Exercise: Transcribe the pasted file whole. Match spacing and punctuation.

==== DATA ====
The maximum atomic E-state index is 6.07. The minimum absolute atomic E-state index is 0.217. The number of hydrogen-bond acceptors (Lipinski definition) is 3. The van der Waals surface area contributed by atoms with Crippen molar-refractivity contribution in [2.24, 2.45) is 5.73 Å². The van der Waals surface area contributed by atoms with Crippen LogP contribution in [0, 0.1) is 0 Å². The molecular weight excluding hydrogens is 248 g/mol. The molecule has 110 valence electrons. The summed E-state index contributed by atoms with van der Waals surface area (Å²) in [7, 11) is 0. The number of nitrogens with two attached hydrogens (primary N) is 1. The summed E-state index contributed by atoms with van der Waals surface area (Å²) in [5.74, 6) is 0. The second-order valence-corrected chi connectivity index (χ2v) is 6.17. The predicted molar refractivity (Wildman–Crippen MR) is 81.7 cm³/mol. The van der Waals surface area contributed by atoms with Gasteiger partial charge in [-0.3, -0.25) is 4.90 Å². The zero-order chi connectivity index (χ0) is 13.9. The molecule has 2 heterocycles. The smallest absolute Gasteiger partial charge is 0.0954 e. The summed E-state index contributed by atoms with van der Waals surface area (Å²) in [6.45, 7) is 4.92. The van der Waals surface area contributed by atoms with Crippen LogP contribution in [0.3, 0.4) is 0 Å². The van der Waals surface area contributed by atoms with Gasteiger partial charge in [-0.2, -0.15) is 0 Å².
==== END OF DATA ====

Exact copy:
The maximum atomic E-state index is 6.07. The minimum absolute atomic E-state index is 0.217. The number of hydrogen-bond acceptors (Lipinski definition) is 3. The van der Waals surface area contributed by atoms with Crippen molar-refractivity contribution in [2.24, 2.45) is 5.73 Å². The van der Waals surface area contributed by atoms with Crippen LogP contribution in [0, 0.1) is 0 Å². The molecular weight excluding hydrogens is 248 g/mol. The molecule has 110 valence electrons. The summed E-state index contributed by atoms with van der Waals surface area (Å²) in [7, 11) is 0. The number of nitrogens with two attached hydrogens (primary N) is 1. The summed E-state index contributed by atoms with van der Waals surface area (Å²) in [5.74, 6) is 0. The second-order valence-corrected chi connectivity index (χ2v) is 6.17. The predicted molar refractivity (Wildman–Crippen MR) is 81.7 cm³/mol. The van der Waals surface area contributed by atoms with Gasteiger partial charge in [-0.3, -0.25) is 4.90 Å². The zero-order chi connectivity index (χ0) is 13.9. The molecule has 2 heterocycles. The smallest absolute Gasteiger partial charge is 0.0954 e. The summed E-state index contributed by atoms with van der Waals surface area (Å²) in [6.45, 7) is 4.92. The van der Waals surface area contributed by atoms with Crippen LogP contribution in [0.3, 0.4) is 0 Å². The van der Waals surface area contributed by atoms with Gasteiger partial charge in [-0.2, -0.15) is 0 Å².